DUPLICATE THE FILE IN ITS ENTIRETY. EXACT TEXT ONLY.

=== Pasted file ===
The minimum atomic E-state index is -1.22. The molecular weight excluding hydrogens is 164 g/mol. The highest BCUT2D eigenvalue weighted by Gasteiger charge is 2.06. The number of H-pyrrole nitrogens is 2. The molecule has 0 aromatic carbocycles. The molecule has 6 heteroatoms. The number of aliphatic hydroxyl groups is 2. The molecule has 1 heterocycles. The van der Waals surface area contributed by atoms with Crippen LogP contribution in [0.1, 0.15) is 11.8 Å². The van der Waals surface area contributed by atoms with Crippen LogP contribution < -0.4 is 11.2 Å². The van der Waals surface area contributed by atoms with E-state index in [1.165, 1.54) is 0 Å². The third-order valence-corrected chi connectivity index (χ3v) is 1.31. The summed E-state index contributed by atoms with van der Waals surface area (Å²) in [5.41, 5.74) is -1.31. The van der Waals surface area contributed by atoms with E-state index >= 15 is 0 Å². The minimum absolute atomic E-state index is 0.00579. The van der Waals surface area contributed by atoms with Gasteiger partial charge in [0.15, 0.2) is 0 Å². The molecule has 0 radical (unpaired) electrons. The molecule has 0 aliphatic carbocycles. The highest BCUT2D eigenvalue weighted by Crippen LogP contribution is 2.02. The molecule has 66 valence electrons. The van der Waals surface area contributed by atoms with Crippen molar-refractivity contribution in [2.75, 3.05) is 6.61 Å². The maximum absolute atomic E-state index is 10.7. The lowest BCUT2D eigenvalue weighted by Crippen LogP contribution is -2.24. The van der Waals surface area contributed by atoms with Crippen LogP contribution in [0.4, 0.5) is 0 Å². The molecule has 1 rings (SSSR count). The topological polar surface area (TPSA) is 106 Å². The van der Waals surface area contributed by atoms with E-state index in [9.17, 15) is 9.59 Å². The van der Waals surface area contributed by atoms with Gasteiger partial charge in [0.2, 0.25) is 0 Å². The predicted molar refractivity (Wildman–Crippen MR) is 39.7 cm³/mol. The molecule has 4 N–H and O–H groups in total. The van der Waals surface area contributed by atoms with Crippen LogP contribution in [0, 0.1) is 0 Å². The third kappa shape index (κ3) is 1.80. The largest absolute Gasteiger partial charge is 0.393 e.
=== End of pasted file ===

The minimum atomic E-state index is -1.22. The molecular weight excluding hydrogens is 164 g/mol. The highest BCUT2D eigenvalue weighted by Gasteiger charge is 2.06. The number of H-pyrrole nitrogens is 2. The molecule has 0 aromatic carbocycles. The molecule has 6 heteroatoms. The number of aliphatic hydroxyl groups is 2. The molecule has 1 heterocycles. The van der Waals surface area contributed by atoms with Crippen LogP contribution in [0.1, 0.15) is 11.8 Å². The van der Waals surface area contributed by atoms with Crippen LogP contribution < -0.4 is 11.2 Å². The van der Waals surface area contributed by atoms with E-state index in [1.165, 1.54) is 0 Å². The third-order valence-corrected chi connectivity index (χ3v) is 1.31. The summed E-state index contributed by atoms with van der Waals surface area (Å²) in [5.41, 5.74) is -1.31. The van der Waals surface area contributed by atoms with E-state index >= 15 is 0 Å². The minimum absolute atomic E-state index is 0.00579. The van der Waals surface area contributed by atoms with Gasteiger partial charge in [0.15, 0.2) is 0 Å². The molecule has 0 radical (unpaired) electrons. The molecule has 0 aliphatic carbocycles. The highest BCUT2D eigenvalue weighted by Crippen LogP contribution is 2.02. The molecule has 66 valence electrons. The van der Waals surface area contributed by atoms with Crippen molar-refractivity contribution in [2.75, 3.05) is 6.61 Å². The maximum absolute atomic E-state index is 10.7. The lowest BCUT2D eigenvalue weighted by Crippen LogP contribution is -2.24. The van der Waals surface area contributed by atoms with Crippen LogP contribution in [0.4, 0.5) is 0 Å². The molecule has 1 rings (SSSR count). The topological polar surface area (TPSA) is 106 Å². The van der Waals surface area contributed by atoms with E-state index in [9.17, 15) is 9.59 Å². The van der Waals surface area contributed by atoms with Gasteiger partial charge in [0.2, 0.25) is 0 Å². The predicted molar refractivity (Wildman–Crippen MR) is 39.7 cm³/mol. The molecule has 4 N–H and O–H groups in total. The van der Waals surface area contributed by atoms with Crippen LogP contribution in [0, 0.1) is 0 Å². The third kappa shape index (κ3) is 1.80. The largest absolute Gasteiger partial charge is 0.393 e.